For over a month now, I’ve been writing about the conflict between the Left’s support for gun control and its embrace of the Defund Police movement. Gun control laws are meaningless if they’re not enforced, after all, and every new gun control law creates a brand new gun crime that depends on armed police for its enforcement. Of course it’s easy for the Left to ignore conservatives making this argument, but they might have a tougher time avoiding the issue now that Kim Kelly is making some similar points in a new piece at the Washington Post, of all places.
Kelly’s no conservative. She’s a freelance writer who’s appeared in places like Teen Vogue, and she’s a firm supporter the International Workers of the World (better known as the Wobblies) as well as a big fan of “direct action” (versus non-violent confrontation) to further political goals. She’s also no fan of Joe Biden’s gun control plan, which she makes clear would put lower-income Americans at risk “while doing little to curb gun violence.”
Rather than focusing on the disconnect between gun control and defunding police, Kelly issues a class-based critique of Biden’s plan to require Americans to either turn in their existing “assault weapons” or register them under the National Firearms Act. Kelly correctly notes that new law would have a disproportionate impact on the poor, who may not be able to easily come up with the $200 to pay for their NFA tax stamp.
Given how costly some firearms can be, that registration fee may not sound like too much of an added burden, but for a person who has already bought and paid for multiple qualifying firearms and magazines (or inherited them), that amount will add up quickly. Those who violate the NFA will also face up to 10 years in federal prison, and a potential $10,000 fine. Biden also wants to end the online sale of firearms and ammunition, including gun parts and parts kits that some people use to manufacture their own low-cost DIY firearms (known as ghost guns) further limiting accessibility.
Even if you support gun control, argues Kelly, the fact that Biden’s agenda would severely curtail the Second Amendment rights of poor Americans should give people pause. Moreover, claims Kelly, wealthy gun owners like Mark McCloskey would undoubtably find ways to get around Biden’s gun control laws if they’re ever put in place.
On the most generous reading, the goal of Biden’s plan is to ensure that there are fewer guns in the world and in the streets. But even in that spirit, we still have to think about who’s going to end up with the guns that remain in private hands. People like Mark McCloskey, the lawyer made infamous for brandishing his AR-15 at Black Lives Matter protesters as they walked past his sprawling St. Louis mansion, will be able to pay whatever fees Biden throws at them, and will thus be able to hold onto as many weapons as they like. But territorial weekend warriors who feel no accountability to the community, and show little regard for gun safety, are exactly the kind of people who shouldn’t have guns. By contrast, leftist community firearm clubs invest serious time into training and safety education, carefully vet their memberships and work arm-in-arm with the marginalized communities they are invited to protect.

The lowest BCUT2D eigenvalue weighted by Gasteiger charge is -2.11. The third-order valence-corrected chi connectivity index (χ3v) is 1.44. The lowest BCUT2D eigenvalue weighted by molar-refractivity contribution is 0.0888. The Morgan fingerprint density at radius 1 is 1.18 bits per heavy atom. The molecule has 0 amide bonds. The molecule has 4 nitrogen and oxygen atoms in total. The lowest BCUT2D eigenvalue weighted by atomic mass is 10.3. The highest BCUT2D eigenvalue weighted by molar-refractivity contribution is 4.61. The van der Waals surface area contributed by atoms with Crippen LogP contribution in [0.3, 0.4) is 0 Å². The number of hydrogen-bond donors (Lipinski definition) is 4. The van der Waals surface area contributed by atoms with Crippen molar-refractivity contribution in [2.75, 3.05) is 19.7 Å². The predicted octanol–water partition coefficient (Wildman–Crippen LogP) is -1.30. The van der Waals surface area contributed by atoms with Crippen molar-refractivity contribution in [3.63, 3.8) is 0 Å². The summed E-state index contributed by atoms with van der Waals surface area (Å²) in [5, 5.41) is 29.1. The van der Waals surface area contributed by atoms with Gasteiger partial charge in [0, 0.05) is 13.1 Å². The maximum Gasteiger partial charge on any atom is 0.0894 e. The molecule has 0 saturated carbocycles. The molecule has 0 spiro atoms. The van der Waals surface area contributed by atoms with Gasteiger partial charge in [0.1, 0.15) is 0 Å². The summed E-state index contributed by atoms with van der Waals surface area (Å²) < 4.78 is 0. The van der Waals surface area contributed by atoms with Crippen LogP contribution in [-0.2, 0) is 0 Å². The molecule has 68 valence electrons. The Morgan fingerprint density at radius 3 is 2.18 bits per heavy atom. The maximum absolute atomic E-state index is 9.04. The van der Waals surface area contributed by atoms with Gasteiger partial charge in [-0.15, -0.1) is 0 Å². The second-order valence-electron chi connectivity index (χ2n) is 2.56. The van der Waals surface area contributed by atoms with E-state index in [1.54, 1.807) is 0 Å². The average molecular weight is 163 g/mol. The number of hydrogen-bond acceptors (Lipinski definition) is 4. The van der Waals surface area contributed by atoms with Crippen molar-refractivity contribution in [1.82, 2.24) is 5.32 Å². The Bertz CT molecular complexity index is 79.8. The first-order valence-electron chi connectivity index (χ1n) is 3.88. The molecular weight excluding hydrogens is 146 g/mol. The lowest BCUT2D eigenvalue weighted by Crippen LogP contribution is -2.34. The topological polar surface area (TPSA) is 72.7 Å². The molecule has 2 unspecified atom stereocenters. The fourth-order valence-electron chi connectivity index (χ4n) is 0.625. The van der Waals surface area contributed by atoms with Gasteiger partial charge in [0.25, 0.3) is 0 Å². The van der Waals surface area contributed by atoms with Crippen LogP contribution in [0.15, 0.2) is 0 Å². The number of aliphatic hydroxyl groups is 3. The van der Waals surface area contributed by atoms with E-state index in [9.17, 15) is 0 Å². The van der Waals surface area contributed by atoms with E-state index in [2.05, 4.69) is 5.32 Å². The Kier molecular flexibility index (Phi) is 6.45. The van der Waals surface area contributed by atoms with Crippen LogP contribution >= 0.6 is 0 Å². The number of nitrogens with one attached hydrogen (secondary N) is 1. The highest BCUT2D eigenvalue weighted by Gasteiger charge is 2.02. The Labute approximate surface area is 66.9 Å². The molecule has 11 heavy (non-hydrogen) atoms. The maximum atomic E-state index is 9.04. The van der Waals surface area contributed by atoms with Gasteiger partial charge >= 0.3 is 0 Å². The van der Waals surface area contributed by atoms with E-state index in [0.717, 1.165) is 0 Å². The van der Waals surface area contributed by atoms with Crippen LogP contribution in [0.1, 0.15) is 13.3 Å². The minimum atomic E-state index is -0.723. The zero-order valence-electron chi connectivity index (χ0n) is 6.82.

Kelly’s argument about Mark McCloskey suffers from one big flaw: McCloskey had his gun confiscated by police late last week as St. Louis Circuit Attorney Kim Gardner investigates McCloskey and his wife, though I suppose you could argue that McCloskey could more easily afford to replace his confiscated rifle than most people.
Kelly’s piece suffers from the socialist sin of factionalism. The Second Amendment is a right of The People; not the Left, Right, or muddled Middle, but Kelly seems awfully dismissive of gun owners who don’t share her particular politics. I don’t know if Kelly threw in criticism of conservative gun owners, the NRA, and “right-wing extremists” in order to make her piece more appealing to the WaPo editors, but in my opinion, it makes the column weaker. Then again, I’m not her target audience. Arguing that Biden’s gun control plan would be unconstitutional for all is likely a less compelling argument for Democrats than Kelly’s position that his anti-gun agenda reeks of white privilege and economic inequality.
Still, if we don’t come together on the Second Amendment, we will all suffer the restriction and eventual destruction of that right. Or, to put it in a way that Kelly might appreciate; “Gun owners of the world unite! The only thing you have to lose are your bans.” Kelly may see the world as the proletarians versus the middle class and the 1%, but when it comes to our right to keep and bear arms it’s really about the liberty of the People versus government tyranny.
Kelly’s spot on in pointing out that Americans on the bottom rung of the economic ladder would feel the effects of Biden’s gun control laws more than the middle class, but the biggest issue with Biden’s gun control agenda isn’t that it exacerbates economic inequality, it’s that it turns fundamentally turns the right to keep and bear arms itself into a privilege to be granted by the government. His gun bans, licensing plans, smart gun mandates, and other gun control proposals would still be an affront to our liberty even if they came with no economic cost at all. The fact that the poor Americans will face a bigger burden is one problem with Biden’s agenda, but it’s far from the only one.